you really liked it.
DeLonge: No, I saw it this morning, I really did.
Gibson: Oh, that's the third time I heard
it, so I thought you'd seen it three times. It was a misconception of mine. I can't be on the ball all the time.
You make me nervous. I'm not very smart. I'm in a band.
Gibson: I got a feeling he's going to come out with the witty
repartee any minute. He's trying to lull me into a false sense of security by saying he's nervous and he's not very smart
when in fact he's probably a devotee to quantum physics or something like that.
DeLonge: No, no. I know a little bit
about physics, though. A tiny bit. I read Stephen Hawkings' A Brief History of Time. I've read that book. I know a little
bit about space.
Gibson: Yeah, me too.
DeLonge: But you probably know more than me.
Gibson: I do, because
I have more space between my ears.
DeLonge: Don't say that.
Gibson: It's oxygen.
DeLonge: So while we're
here, why would you be interested in doing an interview for MTV? That's what I'd like to know. With me, anyways. You probably
wouldn't be interested in doing an interview with me.
Gibson: Hey, nobody told me. They just sort of ushered me in
here. I feel like the sort of unwilling victim in the coliseum.
DeLonge: Hey, know what I feel like? I feel like I'm
in one of your movies right now.
Gibson: Cool. We could do a scene.
DeLonge: Can you cry on cue?
DeLonge: Really? If you could cry right now, that would be rad.
Gibson: You try it.
I tried it. I have to hear one of my own songs to cry.
Gibson: [splashes water on his face] Oh, they caught me.
She's giving me the sign to wrap it up. I guess the interview's not going too well.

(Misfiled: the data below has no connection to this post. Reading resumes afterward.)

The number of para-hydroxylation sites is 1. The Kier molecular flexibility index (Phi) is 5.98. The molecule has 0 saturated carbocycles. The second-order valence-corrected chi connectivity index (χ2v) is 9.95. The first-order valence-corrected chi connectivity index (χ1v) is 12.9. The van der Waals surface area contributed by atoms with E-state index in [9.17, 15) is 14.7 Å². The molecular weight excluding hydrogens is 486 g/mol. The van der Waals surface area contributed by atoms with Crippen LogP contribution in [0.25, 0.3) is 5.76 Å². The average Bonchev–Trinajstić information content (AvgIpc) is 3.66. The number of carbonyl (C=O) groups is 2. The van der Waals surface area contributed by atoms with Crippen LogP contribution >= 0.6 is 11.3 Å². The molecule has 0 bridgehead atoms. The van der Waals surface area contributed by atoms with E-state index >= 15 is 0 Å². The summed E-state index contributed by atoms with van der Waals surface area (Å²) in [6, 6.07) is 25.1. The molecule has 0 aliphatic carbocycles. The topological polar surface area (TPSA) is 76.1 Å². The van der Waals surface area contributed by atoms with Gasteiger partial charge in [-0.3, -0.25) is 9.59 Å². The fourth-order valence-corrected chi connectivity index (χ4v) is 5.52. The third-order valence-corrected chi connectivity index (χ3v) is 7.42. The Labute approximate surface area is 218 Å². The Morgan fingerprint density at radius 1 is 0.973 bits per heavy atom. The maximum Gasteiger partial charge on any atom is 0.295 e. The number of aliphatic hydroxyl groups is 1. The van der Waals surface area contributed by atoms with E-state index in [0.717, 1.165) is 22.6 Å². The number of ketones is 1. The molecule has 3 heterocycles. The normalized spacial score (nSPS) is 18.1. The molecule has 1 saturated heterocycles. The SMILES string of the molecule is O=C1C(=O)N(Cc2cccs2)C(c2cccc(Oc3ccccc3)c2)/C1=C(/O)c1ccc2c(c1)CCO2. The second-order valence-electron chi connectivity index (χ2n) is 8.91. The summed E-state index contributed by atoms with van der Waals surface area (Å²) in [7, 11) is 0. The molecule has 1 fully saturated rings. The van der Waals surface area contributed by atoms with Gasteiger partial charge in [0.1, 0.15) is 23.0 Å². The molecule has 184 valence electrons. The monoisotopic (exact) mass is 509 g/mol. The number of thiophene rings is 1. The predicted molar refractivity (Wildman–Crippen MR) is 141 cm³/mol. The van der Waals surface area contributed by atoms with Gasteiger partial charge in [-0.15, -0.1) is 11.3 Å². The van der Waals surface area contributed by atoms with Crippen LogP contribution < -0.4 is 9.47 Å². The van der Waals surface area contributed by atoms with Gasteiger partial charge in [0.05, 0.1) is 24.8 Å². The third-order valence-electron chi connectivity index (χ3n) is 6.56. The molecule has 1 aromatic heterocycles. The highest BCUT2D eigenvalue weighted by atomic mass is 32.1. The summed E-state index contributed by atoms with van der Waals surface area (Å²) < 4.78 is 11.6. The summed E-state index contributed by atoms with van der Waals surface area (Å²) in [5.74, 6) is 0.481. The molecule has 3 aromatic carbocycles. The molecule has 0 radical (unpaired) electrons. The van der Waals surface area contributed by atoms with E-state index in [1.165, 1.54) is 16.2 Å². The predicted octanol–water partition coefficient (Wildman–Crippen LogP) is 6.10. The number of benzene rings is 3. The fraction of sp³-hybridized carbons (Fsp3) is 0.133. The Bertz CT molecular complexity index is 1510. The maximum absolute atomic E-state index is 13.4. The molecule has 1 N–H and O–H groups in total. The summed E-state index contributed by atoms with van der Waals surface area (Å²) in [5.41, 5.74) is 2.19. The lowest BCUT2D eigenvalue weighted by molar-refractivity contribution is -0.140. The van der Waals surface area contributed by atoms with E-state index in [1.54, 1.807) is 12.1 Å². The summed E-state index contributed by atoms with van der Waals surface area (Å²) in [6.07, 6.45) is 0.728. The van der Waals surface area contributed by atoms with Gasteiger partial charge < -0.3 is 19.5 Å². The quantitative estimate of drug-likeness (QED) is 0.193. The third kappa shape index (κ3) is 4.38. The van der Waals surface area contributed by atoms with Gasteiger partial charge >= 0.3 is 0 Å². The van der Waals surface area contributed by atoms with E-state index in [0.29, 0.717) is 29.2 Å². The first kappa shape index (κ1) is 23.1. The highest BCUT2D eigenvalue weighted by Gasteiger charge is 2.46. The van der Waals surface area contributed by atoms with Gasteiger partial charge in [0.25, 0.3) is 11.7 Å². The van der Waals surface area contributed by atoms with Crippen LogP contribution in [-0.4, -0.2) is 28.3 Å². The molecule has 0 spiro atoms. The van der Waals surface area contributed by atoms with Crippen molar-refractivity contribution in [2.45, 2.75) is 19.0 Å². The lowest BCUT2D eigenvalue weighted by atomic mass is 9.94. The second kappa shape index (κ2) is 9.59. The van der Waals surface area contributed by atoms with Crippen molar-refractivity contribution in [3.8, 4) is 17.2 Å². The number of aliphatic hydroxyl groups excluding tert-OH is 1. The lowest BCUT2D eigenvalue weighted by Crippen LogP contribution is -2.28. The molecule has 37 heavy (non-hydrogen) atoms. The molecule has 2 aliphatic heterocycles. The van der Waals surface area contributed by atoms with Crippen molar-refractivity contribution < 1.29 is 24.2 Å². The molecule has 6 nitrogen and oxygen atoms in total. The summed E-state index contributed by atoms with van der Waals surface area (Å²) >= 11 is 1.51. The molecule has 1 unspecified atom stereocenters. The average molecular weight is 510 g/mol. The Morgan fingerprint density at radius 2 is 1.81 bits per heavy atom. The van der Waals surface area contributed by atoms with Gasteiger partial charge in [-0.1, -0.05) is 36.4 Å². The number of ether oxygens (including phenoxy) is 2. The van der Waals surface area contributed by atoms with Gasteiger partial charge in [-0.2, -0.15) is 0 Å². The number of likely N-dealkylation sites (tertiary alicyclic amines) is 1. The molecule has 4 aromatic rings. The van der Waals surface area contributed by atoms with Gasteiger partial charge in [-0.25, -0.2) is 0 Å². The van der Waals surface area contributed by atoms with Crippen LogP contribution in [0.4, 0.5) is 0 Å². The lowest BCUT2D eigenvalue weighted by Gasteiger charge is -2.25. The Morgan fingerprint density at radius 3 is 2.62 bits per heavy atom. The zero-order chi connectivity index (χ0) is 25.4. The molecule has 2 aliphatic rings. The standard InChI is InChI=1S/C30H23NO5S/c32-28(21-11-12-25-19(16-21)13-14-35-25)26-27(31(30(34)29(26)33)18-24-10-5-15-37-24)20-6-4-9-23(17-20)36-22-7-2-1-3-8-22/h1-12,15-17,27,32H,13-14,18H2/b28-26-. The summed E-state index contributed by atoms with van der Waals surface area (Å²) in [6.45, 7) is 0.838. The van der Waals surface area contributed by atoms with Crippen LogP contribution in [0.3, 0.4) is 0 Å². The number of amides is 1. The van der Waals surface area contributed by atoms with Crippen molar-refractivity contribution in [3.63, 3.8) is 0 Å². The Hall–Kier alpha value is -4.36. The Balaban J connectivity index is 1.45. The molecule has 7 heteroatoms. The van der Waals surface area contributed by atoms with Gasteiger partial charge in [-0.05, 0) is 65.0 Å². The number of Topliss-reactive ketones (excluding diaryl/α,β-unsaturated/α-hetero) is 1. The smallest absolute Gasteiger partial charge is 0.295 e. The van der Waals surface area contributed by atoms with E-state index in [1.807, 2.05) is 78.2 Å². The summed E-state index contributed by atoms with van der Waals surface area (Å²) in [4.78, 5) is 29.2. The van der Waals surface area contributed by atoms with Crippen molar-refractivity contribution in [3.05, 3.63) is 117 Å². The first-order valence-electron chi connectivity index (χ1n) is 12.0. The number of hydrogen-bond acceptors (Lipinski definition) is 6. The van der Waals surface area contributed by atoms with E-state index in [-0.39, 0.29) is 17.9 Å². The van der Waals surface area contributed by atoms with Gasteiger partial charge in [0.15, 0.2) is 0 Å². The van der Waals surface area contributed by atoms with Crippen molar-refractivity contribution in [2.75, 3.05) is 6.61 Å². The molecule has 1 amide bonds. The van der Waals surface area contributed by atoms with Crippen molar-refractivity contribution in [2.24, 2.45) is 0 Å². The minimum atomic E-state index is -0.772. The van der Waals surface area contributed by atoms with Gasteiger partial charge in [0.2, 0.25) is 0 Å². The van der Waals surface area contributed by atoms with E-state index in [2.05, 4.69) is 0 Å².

Gibson: It's going great. Are you
kidding, man, for your first interview?
DeLonge: I don't know, I've never done an interview before. I've seen the show
before and usually you go out and do something and someone mentioned we were having lunch today and then they said it was
dessert. I don't know. I don't eat dessert. But I just want you to know I think you did a great movie and I think the kids
wanted to know the reasons why you wanted to do the movie and how you felt doing it. Your belief in the subject matter that
you were doing, your motivations and all those types of things.
Gibson: Well, I think that perhaps crop circles is
kind of the main device in the film, although it's not really what the film is about, it's about something far greater.
Yeah, it's about the family, it's about losing faith, all those things.
Gibson: The crop circle thing, my opinion is
that it's probably mostly a hoax. But there are certain sizes of crop circles and geometrical patterns that can only be viewed
from high above that are kind of unexplained. You can't logically make sense of them in a way that you can say, "Some guys
did that last night." I'm willing to concede that there could be something out there creating this strange phenomenon. But
they'd have to prove it to me, I'll tell ya. Just like this cake. Who do you think made this cake? Look at the multi-layers
of it. This one's 2000 years old. As we go up the strata, you'll notice that there are small sea creatures in here. This is
from the Mesozoic era.
DeLonge: I studied some of these signs, too. Hey, it was great meeting you and I have a feeling
that your people want you out of here.
Gibson: Hey, do raspberries remind you of cold sores?
They're kind of hairy and bumpy.
DeLonge: They do for some people I know. In my band they have cold sores that big.
DeLonge: Yeah, it's from things I can't talk about.
Gibson: Well, you know the difference between
true love and herpes, don't you?
DeLonge: No, actually, I don't.
Gibson: Herpes lasts forever. That's a very
cynical view of the world. That's not true, kids.
DeLonge: It's not.
Gibson: No, true love is to be wished for
DeLonge: So is herpes. I have a hole in my heart and I'm trying to fill it with herpes for now.
Oh herpes, his peas, what's the difference anyhow?
DeLonge: Well, thank you for having dessert with us.